- Category: 2021
Today at work, I received an all-hands message asking for volunteers to staff a call center to contact Americans stranded in Afghanistan and provide instructions on how to get to the Kabul airport and what to do upon arrival. The message came with the caveat that there was a preference for staff trained in crisis management as it is not expected that Americans in-country in Afghanistan would be entirely in control of their faculties.
I saw email traffic offering counseling services to military and civilians who have spent the better part of two decades involved in the war: men and women who had deployed to the country half a dozen times or more, who had friends there, who lost friends there, who had spent 20 years trying to make a difference for the better. Emails told us to be sensitive to new patterns of depression, excessive drinking, or isolation.
Meanwhile, we have six or so thousand troops crammed into a tiny geographic location trying to get people out. They are sitting ducks…..not to the Taliban, but to extremists who do not take orders from the Taliban and who are even more radicalized. A terrorist attack now would be catastrophic.
We are watching a humanitarian crisis, a national humiliation, and are a thin line away from catastrophe. Americans do not generally have sufficient knowledge of history to be aware of what happened in this place in 1842 when 4,500 British and Indian regular troops attempted to withdraw from Afghanistan with 14,000 civilians: men, women, and children. You can bet it is on the minds of the American diplomats and troops still in-country.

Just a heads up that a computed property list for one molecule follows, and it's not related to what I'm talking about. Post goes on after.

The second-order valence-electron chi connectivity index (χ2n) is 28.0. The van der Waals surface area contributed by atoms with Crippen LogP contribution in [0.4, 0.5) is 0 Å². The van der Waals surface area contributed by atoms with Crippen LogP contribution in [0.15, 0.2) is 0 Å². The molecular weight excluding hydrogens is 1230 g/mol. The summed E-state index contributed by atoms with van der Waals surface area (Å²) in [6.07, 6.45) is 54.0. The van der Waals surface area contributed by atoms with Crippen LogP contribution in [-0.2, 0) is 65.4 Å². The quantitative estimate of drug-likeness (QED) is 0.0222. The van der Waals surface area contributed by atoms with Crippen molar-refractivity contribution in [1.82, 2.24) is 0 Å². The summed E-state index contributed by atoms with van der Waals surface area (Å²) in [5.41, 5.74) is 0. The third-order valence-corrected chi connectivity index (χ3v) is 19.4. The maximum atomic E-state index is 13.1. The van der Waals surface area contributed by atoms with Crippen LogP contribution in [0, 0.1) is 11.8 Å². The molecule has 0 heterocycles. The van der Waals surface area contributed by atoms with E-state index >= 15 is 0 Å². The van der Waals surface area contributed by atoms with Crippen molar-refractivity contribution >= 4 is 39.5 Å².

When we went in, I remember a news article recounting how a tribal chieftain remarked to the U.S. military leaders briefing them on the U.S. invasion: “You can come, but will you be able to leave.?” I knew what he meant; I’m sure our leadership knew what he meant.
In the U.S., all we can do is hope for the best.
- Category: 2021
On March 2, 2020, I sat with Denise in our favorite Chinese buffet restaurant. While I always try to sit facing away from any of those obnoxious televisions that have invaded even restaurants, I could not help but be aware of the CNN news feed. They were reporting that asymptomatic COVID-19 transmission had been confirmed. I knew at that moment that it would become a pandemic. We went into weekend isolation on that date. On April 24, 2021, we went into the grocery store to buy a week’s groceries for the first time since that date. It had been two and a half weeks since my second shot and one and a half weeks since Denise’s. Since mask-wearing was well-enforced in enclosed spaces enforced here in Maryland, we felt that the risk had been sufficiently attenuated. Two weeks later, we had our first unmasked meal with others: a Mother’s Day lunch with our daughter and son-in-law. May 15, Maryland is dropping most of its COVID restrictions this weekend. According to the Associated Press, 15% of Americans are confident they will not get vaccinated, and 17% say that they probably will not. KFF breaks the data down further, indicating that 12% of Democrats have adopted a wait-and-see approach, 4% will get vaccinated only if required, and 3% will definitely not get it. These numbers balloon to 20%, 14%, and 8%, respectively, for Republicans and 19%, 13%, and 7% for Independents. Epidemiologists do not think herd immunity is possible with such numbers.